US Border Patrol agents on Thursday fired tear gas at Central American migrants attempting to cross the border from the Mexican city of Tijuana, AFP journalists saw.
A group of migrants, including children, used an improvised rope to try to scale fencing installed on the beach between Tijuana and San Diego, California — but were forced back with tear gas, which agents had not deployed since January 1.
An AFP journalist witnessed only one migrant cross the border, where he was immediately detained.
It marked the third time in a week that a group of Central Americans had tried to cross the border to ask for asylum on the grounds their lives were threatened by violence at home.
On the first occasion, a week ago, around 50 people made it across, with about 10 more crossing on Tuesday. All were detained by authorities.
“Someone brought them here, they train them because they know that upon crossing they must ask for asylum and that way they won’t be deported and they have to be processed according to US laws,” said one Tijuana policeman, who requested anonymity because he was not authorized to speak.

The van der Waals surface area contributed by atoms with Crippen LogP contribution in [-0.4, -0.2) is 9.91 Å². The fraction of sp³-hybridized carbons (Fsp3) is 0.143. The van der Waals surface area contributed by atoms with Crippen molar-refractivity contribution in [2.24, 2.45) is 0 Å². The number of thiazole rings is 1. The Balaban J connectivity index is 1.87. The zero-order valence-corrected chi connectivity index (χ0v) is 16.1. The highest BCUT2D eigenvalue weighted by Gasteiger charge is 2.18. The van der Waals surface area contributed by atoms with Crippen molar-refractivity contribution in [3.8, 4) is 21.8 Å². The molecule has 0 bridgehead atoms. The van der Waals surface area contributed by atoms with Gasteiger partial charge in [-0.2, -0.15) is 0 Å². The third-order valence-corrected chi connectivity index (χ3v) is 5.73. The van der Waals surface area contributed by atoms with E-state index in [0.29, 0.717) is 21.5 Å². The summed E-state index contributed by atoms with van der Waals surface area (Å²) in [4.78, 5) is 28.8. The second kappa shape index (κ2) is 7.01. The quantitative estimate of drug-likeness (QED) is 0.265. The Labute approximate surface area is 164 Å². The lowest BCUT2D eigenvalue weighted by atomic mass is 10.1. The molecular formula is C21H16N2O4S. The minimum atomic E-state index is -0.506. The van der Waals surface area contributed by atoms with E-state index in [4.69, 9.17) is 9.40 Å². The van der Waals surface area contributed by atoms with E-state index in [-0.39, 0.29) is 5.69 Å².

Last November, hundreds of Central Americans that arrived from Honduras as part of a large caravan tried to cross en masse — but only a few succeeded as the crowd was met with tear gas.
In recent months, thousands of Central Americans have arrived in Mexico in several caravans in the hope of finding a better life in the United States.
US President Donald Trump has branded such migrants a threat to national security, demanding billions of dollars from Congress to build a wall on the southern US border.